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Tuesday Talk: Olympics & MN—How to promote healthy lifestyles?

August 07, 2012 By Joe Sheeran, Communications Director

The Olympics provide ample examples for young people to engage in fun, healthy activities. Hopefully it will serve as an inspiration to all of us. For a generation now, we’ve dismissed the childhood obesity epidemic, blaming it on lazy kids and video games. Meanwhile, budgets and NCLB have some of our schools phasing out non-high profile sports, cutting physical education and limiting recess. Because of all the forces mentioned above, policymakers and health advocates must get involved.

What policies will promote healthy lifestyles that young people can carry into adulthood? Which Olympic events inspire you to live more healthfully?

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3 Comments:

  • W. D. (Bill) Hamm says:

    August 7, 2012 at 9:36 am

    “Promoting Healthy Lifestyles”, kind of sounds like a cure all doesn’t it. How do you promote a healthy lifestyle in a food desert? Are we going to point at obese people now and say, see it’s their fault since they obviously lived an unhealthy lifestyle? It is a nice catch all middle class and upper class derogatory inferance. No matter that the sugar, bleached flour, high fat, and corn starch products that become the products the poor can afford. Living this healthy lifestyle the elite love to hold over poverty folks heads cost serious money. Time for some of you to actually cross the line and see what you can afford to eat on a poor persons budget. No trips to the healthfood store, no lobster or veal, but rather 70/30 hamburger with some kind of noodles and cheese in a box. Let’s see how your healthy lifestyle theories stand up to reality. While we can all understand that living healthy equates to better health outcomes, using healthy lifestyles as a political hammer and an excuse for blaming the victims here is absurd and obnoxious.

  • Bernice Vetsch says:

    August 7, 2012 at 3:03 pm

    Quite a few derogatory assumptions being made in your remarks.  I hope you will reserve judgment on “liberals” until you have learned about the parkland being developed on the former Wilder site.

    In addition to open green space and play areas, the Frogtown Park and Farm will feature urban gardens where adults and children can grow their own vegetables. In other Frogtown areas, residents are developing kid-friendly community gardens and planting trees. (See www.frogtownfarm.org.)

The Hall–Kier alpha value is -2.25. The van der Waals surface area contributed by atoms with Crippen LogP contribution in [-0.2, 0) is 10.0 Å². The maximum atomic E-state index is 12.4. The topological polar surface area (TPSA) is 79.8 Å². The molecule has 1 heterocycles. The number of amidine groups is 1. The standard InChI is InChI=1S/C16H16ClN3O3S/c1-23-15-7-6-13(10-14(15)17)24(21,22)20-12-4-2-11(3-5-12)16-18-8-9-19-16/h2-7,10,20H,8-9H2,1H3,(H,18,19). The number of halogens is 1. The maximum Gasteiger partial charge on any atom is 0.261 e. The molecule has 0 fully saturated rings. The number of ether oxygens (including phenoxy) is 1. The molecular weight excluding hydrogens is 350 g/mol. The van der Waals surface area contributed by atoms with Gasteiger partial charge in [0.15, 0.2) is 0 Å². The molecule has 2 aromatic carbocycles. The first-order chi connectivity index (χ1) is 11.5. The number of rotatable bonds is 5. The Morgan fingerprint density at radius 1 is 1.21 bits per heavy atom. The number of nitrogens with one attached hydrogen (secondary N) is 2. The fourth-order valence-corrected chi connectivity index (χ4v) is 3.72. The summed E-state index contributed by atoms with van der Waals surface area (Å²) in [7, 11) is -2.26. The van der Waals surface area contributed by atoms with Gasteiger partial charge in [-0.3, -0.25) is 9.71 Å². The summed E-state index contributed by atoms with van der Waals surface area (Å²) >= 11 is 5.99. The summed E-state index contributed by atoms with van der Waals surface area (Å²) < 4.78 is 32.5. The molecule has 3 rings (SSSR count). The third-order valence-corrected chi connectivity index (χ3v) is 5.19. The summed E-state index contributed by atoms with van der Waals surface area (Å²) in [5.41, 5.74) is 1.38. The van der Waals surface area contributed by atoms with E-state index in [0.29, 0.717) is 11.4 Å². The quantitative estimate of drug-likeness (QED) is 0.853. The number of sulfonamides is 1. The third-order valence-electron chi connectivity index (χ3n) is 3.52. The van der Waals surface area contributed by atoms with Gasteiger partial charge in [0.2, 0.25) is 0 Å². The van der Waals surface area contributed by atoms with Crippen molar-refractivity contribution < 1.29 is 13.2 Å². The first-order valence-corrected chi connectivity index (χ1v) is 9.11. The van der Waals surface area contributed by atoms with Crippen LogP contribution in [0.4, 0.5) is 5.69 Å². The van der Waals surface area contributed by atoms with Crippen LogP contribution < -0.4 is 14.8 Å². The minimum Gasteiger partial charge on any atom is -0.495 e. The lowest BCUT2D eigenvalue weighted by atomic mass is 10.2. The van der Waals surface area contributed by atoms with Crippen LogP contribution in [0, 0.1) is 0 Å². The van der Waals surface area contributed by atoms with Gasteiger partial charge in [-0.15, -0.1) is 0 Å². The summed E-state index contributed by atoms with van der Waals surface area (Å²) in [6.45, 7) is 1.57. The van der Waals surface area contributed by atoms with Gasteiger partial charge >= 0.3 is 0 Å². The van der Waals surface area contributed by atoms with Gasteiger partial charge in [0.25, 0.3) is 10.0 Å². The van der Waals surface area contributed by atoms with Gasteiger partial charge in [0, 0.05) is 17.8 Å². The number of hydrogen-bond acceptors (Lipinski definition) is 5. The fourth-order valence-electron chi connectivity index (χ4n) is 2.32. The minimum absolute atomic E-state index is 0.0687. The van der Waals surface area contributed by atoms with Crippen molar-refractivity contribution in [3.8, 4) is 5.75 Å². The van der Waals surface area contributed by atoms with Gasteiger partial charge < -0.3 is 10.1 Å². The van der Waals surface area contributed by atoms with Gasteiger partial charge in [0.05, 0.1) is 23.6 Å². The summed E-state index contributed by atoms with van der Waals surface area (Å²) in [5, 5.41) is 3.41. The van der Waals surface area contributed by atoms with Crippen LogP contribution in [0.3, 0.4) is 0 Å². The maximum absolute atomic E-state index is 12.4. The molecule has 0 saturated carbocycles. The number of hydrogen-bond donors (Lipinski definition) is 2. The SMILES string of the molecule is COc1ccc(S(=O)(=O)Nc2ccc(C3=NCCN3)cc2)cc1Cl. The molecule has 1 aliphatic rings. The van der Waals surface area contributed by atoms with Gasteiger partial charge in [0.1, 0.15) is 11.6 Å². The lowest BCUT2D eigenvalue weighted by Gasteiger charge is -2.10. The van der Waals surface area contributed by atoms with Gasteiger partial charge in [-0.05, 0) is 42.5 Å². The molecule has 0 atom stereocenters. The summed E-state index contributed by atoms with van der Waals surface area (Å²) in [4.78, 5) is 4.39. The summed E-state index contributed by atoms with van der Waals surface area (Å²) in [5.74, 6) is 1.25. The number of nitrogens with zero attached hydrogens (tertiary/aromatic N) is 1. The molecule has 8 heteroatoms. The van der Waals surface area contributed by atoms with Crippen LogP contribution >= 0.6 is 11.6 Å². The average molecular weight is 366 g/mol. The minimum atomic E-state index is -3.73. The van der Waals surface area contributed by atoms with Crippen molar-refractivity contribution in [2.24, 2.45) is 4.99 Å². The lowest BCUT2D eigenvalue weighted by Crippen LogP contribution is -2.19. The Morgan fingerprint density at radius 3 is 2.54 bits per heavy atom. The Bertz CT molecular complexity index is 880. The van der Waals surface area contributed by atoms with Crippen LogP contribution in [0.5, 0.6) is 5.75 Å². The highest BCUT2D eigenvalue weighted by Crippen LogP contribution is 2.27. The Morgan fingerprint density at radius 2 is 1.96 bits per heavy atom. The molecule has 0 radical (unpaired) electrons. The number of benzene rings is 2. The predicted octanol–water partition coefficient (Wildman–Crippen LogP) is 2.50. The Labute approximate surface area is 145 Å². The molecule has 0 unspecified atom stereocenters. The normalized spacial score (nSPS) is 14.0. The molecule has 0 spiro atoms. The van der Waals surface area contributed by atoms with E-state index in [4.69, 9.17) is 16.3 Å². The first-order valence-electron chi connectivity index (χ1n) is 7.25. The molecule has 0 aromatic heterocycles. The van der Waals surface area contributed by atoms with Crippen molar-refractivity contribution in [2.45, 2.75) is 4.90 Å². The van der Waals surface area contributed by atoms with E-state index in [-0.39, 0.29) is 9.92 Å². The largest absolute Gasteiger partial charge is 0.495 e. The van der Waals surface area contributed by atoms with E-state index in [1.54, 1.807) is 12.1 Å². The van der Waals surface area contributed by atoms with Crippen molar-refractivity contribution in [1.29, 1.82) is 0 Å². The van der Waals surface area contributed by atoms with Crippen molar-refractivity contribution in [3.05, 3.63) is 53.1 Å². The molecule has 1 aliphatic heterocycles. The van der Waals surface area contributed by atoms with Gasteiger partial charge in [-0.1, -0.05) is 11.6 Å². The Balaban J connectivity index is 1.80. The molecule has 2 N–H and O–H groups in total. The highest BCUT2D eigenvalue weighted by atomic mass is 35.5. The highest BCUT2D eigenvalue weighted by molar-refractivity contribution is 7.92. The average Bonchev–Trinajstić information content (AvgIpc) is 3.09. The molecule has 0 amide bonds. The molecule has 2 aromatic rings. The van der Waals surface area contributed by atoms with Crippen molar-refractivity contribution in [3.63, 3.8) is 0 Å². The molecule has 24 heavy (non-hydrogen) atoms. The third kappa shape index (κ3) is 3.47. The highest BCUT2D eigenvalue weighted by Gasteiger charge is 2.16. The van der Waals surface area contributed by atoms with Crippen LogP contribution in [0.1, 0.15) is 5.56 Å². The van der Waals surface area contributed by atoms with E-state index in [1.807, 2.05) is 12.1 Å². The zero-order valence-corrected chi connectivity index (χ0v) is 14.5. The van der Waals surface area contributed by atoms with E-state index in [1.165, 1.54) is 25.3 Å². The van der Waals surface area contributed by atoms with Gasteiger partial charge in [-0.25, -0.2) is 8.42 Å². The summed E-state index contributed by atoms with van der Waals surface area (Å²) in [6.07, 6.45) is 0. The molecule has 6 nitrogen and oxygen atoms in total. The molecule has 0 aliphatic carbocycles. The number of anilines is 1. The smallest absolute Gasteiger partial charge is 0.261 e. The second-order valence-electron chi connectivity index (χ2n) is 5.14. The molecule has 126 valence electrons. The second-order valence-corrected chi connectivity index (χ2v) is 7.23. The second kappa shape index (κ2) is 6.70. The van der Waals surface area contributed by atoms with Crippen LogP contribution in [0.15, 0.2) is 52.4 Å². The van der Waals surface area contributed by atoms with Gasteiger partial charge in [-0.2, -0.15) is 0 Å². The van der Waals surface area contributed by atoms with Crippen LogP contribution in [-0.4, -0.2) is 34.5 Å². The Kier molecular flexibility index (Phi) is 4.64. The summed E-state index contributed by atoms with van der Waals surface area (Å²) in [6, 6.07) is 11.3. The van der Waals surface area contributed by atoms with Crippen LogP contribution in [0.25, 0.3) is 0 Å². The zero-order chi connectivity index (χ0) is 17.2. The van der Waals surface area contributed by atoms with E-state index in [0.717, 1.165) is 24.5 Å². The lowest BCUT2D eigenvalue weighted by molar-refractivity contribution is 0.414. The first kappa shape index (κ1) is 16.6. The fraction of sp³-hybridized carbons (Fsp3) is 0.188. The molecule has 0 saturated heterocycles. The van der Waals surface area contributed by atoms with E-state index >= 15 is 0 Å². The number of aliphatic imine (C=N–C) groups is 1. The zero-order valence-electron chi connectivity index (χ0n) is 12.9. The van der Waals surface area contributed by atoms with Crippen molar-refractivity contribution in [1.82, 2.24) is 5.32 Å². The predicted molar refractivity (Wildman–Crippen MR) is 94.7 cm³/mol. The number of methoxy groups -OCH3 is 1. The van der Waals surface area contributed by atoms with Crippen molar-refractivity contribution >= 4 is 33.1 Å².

Kids will have room to run and play as well as to grow their own veggies.  Soon Frogtown may serve as an example for other urban neighborhoods where folks want to help children to grow up strong and well nourished. 

    With regard to exercise, we may have to wait until our government is again led by legislators who see that government needs the revenue that comes from fair taxation in order to provide every child with, among other things, both phys ed and recess.

  • Mary S. says:

    August 8, 2012 at 9:18 pm

    It’s great that we are doing incremental things like community gardens and parks for inner city children. We in the rural areas have lots of opportunities for children to work and play outdoors, yet we also are fighting the obesity and inactive lifestyle promoted by high starch and sugary foods, as well as electronic games and media that are keeping our young people immobilized. Sports participation used to be “free” with public school education and there was a sport for every season. Now families have to pay for participation in public school sports, not to mention private clubs and leagues for their kids. Instead of a well-rounded schedule offering a variety of sports for each child, children as young as 5 or 6 are started on a one-sport journey so that they have a chance to play on a traveling team in junior high and on a varsity team in high school. Often excelling at one sport leads to stress injuries of overworked areas and less strength in other muscle groups. Off season, kids lanquish and lose muscle tone. Solutions? How about more recess and phy ed for all K-12? How about funding schools at a level that encourages all kids to play sports, and doesn’t require a huge investment by the family for fees, equipment and travel costs? Exercise needs to be fun or lucrative, or it won’t happen.